Spain’s warm climate has played a major role in the success of its tourist industry. As well as the mainland, there are also the Balearic Islands of Majorca, Menorca, and Ibiza, which are all major tourist destinations. For those looking to take holidays in the cooler winter months, Spain can also offer the year-round warmth of the Canary Islands, an archipelago off Africa’s West coast. The Canaries’ triumph as a Spanish holiday destination began around the same time as the boom started in mainland Spain. Firstly with Franco’s plans to open the proverbial doors to tourists, and secondly, with the advent of modern air travel. The islands of Tenerife, Gran Canaria, and Lanzarote in particular took great advantage of the opportunities that the mainland was enjoying. A great success in their own right, these tiny islands successfully welcome approximately 9 million tourists each year, contributing to Spain’s continuously impressive tourist industry.
Although the major pull of Spain’s tourist industry is predominantly beach and resort destinations, marketed as package holidays, city breaks and cultural tours have grown in stature over the past 25 years. In 1992, the historic capital city of Catalonia – Barcelona, opened its doors to the world when it hosted the Olympic Games. The billions of dollars that the month-long event generated led to further development of the city and its infrastructure. The Olympic village was key to the city developing the area around the sea, which in turn facilitated many local hotels, that had previously been run-down, to be renovated and modernised. In effect, the games were a major factor in the unsurpassed growth of Barcelona as a city. Subsequently, it became one of Europe’s most visited cities, alongside London, Rome, and Paris. To this day, Barcelona’s location on the Costa Brava has contributed to the continuing growth of tourism in the region.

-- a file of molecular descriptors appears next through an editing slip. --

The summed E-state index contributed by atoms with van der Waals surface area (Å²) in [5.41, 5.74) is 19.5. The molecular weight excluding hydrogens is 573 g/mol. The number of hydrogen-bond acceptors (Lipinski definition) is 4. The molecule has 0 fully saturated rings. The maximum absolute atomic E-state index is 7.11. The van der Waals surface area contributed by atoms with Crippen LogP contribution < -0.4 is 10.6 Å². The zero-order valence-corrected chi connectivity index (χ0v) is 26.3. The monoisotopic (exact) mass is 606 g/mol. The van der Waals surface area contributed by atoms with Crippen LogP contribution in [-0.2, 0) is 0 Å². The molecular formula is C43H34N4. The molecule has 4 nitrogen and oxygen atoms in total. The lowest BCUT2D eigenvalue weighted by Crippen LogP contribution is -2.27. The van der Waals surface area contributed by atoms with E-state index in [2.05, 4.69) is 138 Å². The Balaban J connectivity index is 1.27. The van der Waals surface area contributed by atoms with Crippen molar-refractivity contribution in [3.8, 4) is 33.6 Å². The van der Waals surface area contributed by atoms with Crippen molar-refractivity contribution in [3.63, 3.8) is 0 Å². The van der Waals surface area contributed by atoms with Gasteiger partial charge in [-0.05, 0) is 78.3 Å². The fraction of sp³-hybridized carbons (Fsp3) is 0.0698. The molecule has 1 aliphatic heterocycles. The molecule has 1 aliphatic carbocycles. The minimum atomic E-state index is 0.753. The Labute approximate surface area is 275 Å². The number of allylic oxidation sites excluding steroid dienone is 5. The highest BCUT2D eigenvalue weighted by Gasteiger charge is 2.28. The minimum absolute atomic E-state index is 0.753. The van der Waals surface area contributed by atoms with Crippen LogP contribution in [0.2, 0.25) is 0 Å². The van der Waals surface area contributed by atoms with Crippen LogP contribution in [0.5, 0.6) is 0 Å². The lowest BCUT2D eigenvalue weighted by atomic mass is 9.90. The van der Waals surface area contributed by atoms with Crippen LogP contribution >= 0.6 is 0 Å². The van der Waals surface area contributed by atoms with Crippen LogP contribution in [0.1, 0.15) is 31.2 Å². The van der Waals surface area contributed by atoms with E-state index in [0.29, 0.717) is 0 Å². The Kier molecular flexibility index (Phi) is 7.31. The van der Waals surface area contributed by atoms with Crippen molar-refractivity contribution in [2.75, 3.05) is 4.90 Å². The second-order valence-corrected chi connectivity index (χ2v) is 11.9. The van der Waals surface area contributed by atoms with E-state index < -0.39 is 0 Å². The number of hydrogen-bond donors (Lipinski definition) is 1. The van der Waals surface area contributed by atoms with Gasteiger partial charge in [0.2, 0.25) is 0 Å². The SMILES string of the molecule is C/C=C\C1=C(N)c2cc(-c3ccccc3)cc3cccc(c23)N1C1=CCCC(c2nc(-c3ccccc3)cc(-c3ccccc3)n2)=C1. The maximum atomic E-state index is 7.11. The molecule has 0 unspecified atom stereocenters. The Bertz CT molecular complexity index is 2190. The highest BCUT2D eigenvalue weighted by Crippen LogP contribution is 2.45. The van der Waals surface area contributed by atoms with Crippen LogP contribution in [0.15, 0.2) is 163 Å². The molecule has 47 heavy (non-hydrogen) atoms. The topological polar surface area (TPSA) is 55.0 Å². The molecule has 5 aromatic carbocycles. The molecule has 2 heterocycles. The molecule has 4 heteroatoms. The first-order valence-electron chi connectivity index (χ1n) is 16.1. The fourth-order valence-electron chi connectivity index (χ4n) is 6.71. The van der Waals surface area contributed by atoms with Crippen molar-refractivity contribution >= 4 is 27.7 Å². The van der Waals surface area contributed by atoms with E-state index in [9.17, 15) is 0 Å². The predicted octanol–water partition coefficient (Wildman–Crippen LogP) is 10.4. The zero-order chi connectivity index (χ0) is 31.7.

As we can see, from medieval times, to its modern day status as a tourist industry superpower, Spain has grown from feudal beginnings, into a major travel destination. It has overcome civil war and dictatorship, to become one of the planet’s biggest sociological influences. By utilising its natural beauty, developing its cities and coastline, and promoting its culture, Spain has ensured its economic evolution, which is still sustained to this day. In 2015, over 54 million foreign visitors entered Spanish territories. 30 million of these travellers came from the nearby countries of France, Germany, and the UK. The World Economic forum, in 2015, published the Travel and Tourism Competitive Index, in which Spain ranked number-one out of 141 countries of the world, with regard to the power of their respective tourism industries. Generally, the Spanish people, being mindful of the economic importance of visitors, provide a warm welcome to tourists and holidaymakers, on their shores. The deep history of the integration of different races and nationalities, coupled with the creation of various colonies and societies has influenced the Spaniards into becoming a tolerant, warm, and welcoming people. That alone is a good reason why so many people enjoy taking annual holidays in this beautiful and quite striking country, time and again.